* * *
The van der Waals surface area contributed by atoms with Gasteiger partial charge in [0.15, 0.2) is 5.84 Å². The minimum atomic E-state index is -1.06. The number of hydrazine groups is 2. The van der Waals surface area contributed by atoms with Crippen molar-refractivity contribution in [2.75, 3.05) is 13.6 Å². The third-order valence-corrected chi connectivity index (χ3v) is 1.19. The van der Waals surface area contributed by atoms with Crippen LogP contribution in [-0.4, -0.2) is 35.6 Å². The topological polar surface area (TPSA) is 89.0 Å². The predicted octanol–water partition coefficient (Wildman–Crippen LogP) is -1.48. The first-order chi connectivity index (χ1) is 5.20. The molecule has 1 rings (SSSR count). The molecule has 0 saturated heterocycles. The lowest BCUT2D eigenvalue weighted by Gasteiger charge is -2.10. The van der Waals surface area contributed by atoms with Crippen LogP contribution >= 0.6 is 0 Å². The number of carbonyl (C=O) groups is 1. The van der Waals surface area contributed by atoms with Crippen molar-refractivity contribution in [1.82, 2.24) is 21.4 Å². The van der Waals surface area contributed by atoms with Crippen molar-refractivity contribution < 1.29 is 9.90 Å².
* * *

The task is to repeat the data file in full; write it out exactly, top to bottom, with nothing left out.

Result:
The van der Waals surface area contributed by atoms with Gasteiger partial charge in [0.15, 0.2) is 5.84 Å². The minimum atomic E-state index is -1.06. The number of hydrazine groups is 2. The van der Waals surface area contributed by atoms with Crippen molar-refractivity contribution in [2.75, 3.05) is 13.6 Å². The third-order valence-corrected chi connectivity index (χ3v) is 1.19. The van der Waals surface area contributed by atoms with Crippen LogP contribution in [-0.4, -0.2) is 35.6 Å². The topological polar surface area (TPSA) is 89.0 Å². The predicted octanol–water partition coefficient (Wildman–Crippen LogP) is -1.48. The first-order chi connectivity index (χ1) is 5.20. The molecule has 1 rings (SSSR count). The molecule has 0 saturated heterocycles. The lowest BCUT2D eigenvalue weighted by Gasteiger charge is -2.10. The van der Waals surface area contributed by atoms with Crippen LogP contribution >= 0.6 is 0 Å². The number of carbonyl (C=O) groups is 1. The van der Waals surface area contributed by atoms with Crippen molar-refractivity contribution in [1.82, 2.24) is 21.4 Å². The van der Waals surface area contributed by atoms with Crippen molar-refractivity contribution < 1.29 is 9.90 Å².